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[Editorial] Remembering Former Pres. Kim Dae-jung

Posted August. 19, 2009 08:45,   


Former President Kim Dae-jung died yesterday at age 85. Though he endured a tough life in leading the democratic movement against authoritarian governments, he eventually succumbed to old age. May he rest in peace.

Few figures lived a life as dramatic and left many legacies like Kim in modern Korean history. Born to a poor farmer, he was a six-time lawmaker before being elected the 15th president of the Republic of Korea despite having just a high school diploma. He helped the government transfer power to his successor in a democratic way for the first time in the country’s history. He also helped the economy overcome the 1998 Asian financial crisis in a relatively short period of time. The 2000 inter-Korean summit was held for the first time in half a century of national division under his presidency, and Kim became the first Korean to receive the Nobel Prize.

Kim was a politician with a great presence in overcoming challenges with firm determination. He was elected to the National Assembly in his fourth attempt. As such, he was a man with persistence. He thoroughly prepared for everything. He always read books and studied, and wrote down what others said. This is why he knew so much about everything. Since he always practiced looking in the mirror before making an important speech, he rarely made a mistake.

Kim lived a tough life until becoming president. He was a great leader to the people yearning for democracy, but an eyesore to the military governments led by Park Chung-hee and Chun Doo-hwan. He was put under house arrest 55 times and imprisoned for six years. He was banned from political activity and spent time in exile in Japan and the United States. While in Japan, he was kidnapped by Korean spy agency and taken back to Korea. Though sentenced to death for an alleged rebellion conspiracy, namely the 1980 pro-democratic movement in Gwangju, he was rescued by the U.S. government. His contributions to ending military rule with the 1992 election of Kim Young-sam as Korea’s first civilian president and advancement of national democratization will be forever remembered by the people.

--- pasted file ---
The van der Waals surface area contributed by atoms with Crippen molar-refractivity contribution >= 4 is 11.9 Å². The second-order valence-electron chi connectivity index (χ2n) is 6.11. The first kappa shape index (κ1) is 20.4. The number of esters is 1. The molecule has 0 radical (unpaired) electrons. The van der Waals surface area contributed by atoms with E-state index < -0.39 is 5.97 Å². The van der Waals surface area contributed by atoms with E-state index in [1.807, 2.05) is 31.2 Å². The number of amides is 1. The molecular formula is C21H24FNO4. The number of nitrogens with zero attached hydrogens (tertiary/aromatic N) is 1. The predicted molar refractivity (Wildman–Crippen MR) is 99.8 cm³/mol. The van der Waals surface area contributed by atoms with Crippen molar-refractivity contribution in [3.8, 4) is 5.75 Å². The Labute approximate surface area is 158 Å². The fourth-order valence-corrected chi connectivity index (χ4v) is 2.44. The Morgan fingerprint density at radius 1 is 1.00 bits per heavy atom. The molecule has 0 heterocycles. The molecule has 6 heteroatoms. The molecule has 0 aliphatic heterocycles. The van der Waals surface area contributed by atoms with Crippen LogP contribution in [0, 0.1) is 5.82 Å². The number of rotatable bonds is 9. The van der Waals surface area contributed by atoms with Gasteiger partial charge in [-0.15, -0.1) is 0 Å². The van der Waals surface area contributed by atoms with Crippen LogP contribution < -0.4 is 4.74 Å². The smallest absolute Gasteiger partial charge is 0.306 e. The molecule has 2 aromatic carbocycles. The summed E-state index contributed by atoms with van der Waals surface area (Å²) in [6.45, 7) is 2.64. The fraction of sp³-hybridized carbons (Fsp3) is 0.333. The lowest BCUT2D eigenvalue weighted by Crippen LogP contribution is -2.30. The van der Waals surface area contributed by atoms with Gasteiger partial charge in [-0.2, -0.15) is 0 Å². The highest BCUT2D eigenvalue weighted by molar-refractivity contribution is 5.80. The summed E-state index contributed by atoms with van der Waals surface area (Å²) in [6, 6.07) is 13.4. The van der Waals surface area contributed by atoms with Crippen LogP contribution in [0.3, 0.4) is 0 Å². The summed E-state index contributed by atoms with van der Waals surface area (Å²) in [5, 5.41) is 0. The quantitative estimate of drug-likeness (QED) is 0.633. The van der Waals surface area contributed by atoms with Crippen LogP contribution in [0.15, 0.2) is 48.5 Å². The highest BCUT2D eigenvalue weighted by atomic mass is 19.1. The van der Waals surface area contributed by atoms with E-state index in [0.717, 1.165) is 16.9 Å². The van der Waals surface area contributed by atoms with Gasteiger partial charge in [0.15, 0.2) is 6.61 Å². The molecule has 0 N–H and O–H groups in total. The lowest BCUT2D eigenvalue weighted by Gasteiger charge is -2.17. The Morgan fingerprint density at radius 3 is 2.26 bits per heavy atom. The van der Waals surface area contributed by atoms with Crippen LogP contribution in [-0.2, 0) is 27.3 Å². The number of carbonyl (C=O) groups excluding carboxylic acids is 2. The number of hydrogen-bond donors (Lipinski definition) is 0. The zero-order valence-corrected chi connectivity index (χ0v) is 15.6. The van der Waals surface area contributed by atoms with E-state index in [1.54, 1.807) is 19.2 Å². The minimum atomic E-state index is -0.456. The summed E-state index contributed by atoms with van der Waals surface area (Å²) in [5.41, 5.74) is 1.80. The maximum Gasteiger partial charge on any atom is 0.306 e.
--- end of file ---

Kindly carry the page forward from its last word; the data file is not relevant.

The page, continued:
Kim Dae-jung, Kim Young-sam and Kim Jong-pil formed the “three Kims” that dominated Korean politics for decades. Kim Dae-jung was a victim of deep-rooted regional division but at the same time a beneficiary. In the country’s first direct presidential election in 1987, he disappointed the people by failing to agree on a unified candidate. Unfortunately, Korean politicians have acted more in their political interests rather than for ideology or policy. The “three Kims” era is over, but regional strife, politicians changing parties for their own interests, and an extreme political culture that denies representative democracy still remains. In this regard, Kim Dae-jung gave politicians tasks to tackle.

With progress in democratization, frequent ideological conflict in society is another serious issue. Regrettably, Kim Dae-jung could have done better when the anti-U.S. beef protests took place last year and the rallies in the wake of former President Roh Moo-hyun’s death this year. As a former president, Kim Dae-jung could have won more respect if he took the lead in unifying the people rather than encouraging political divisions by calling incumbent President Lee Myung-bak, who was democratically elected, as a “dictator.”

His policy toward North Korea received mixed reviews. He created a reconciliatory environment between the two Koreas through the 2000 inter-Korean summit and promoted people exchanges and cooperation and the reunion of separated families. Though business cooperation at the Kaesong industrial complex and tours to Mount Kumgang are being hampered by the North’s provocations and stubbornness, they will be remembered as part of his legacy if they are resumed. Yet he secretly gave more than 450 million U.S. dollars to Pyongyang in return for holding the summit, and failed to change the North in the way he intended to through his “sunshine policy.” By sticking to the policy, he helped the communist regime develop nuclear weapons and missiles, causing internal division in South Korea.

On previous persecutions of him, Kim Dae-jung paid extra attention to human rights while president. Improvement in human rights came when he was in office. Contrary to his reputation as a “human rights president,” however, he failed to end illegal eavesdropping and almost ignored human rights abuses in the North. History will clarify the controversy over whether he retaliated against media that criticized him by ordering tax audits on them.

Creating glory and disgrace and praise and criticism, Kim Dae-jung is now part of history. His footsteps hopefully can serve as the groundwork for the country’s democratic development, economic prosperity, and peaceful reunification. May his funeral – a ceremony of saying good-bye amid the people’s mourning – be conducted solemnly and sincerely.